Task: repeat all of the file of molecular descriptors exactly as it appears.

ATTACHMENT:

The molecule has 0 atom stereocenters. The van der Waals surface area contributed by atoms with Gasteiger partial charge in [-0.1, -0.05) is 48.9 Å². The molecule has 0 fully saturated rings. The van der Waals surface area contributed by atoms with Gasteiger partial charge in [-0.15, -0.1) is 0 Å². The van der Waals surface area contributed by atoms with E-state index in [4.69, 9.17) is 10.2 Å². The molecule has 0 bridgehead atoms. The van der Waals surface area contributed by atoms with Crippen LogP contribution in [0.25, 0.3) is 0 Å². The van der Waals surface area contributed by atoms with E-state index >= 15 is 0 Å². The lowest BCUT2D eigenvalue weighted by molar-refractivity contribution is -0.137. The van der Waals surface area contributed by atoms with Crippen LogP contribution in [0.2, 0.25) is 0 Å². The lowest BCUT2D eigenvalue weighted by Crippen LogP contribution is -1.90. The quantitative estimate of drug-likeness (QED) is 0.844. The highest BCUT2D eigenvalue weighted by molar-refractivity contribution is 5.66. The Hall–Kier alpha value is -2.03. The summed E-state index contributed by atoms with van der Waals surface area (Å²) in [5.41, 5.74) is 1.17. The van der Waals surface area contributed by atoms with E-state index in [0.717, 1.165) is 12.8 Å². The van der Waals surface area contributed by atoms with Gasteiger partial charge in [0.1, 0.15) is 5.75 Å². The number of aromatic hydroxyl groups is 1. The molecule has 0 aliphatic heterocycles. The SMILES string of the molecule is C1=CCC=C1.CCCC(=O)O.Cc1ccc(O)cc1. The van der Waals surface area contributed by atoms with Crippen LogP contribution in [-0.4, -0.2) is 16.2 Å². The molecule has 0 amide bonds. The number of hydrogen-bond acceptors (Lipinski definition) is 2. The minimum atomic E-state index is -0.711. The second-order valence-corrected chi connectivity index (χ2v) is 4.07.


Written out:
The molecule has 0 atom stereocenters. The van der Waals surface area contributed by atoms with Gasteiger partial charge in [-0.1, -0.05) is 48.9 Å². The molecule has 0 fully saturated rings. The van der Waals surface area contributed by atoms with Gasteiger partial charge in [-0.15, -0.1) is 0 Å². The van der Waals surface area contributed by atoms with E-state index in [4.69, 9.17) is 10.2 Å². The molecule has 0 bridgehead atoms. The van der Waals surface area contributed by atoms with Crippen LogP contribution in [0.25, 0.3) is 0 Å². The van der Waals surface area contributed by atoms with E-state index >= 15 is 0 Å². The lowest BCUT2D eigenvalue weighted by molar-refractivity contribution is -0.137. The van der Waals surface area contributed by atoms with Crippen LogP contribution in [0.2, 0.25) is 0 Å². The lowest BCUT2D eigenvalue weighted by Crippen LogP contribution is -1.90. The quantitative estimate of drug-likeness (QED) is 0.844. The highest BCUT2D eigenvalue weighted by molar-refractivity contribution is 5.66. The Hall–Kier alpha value is -2.03. The summed E-state index contributed by atoms with van der Waals surface area (Å²) in [5.41, 5.74) is 1.17. The van der Waals surface area contributed by atoms with E-state index in [0.717, 1.165) is 12.8 Å². The van der Waals surface area contributed by atoms with Gasteiger partial charge in [0.1, 0.15) is 5.75 Å². The number of aromatic hydroxyl groups is 1. The molecule has 0 aliphatic heterocycles. The SMILES string of the molecule is C1=CCC=C1.CCCC(=O)O.Cc1ccc(O)cc1. The van der Waals surface area contributed by atoms with Crippen LogP contribution in [-0.4, -0.2) is 16.2 Å². The molecule has 0 amide bonds. The number of hydrogen-bond acceptors (Lipinski definition) is 2. The minimum atomic E-state index is -0.711. The second-order valence-corrected chi connectivity index (χ2v) is 4.07.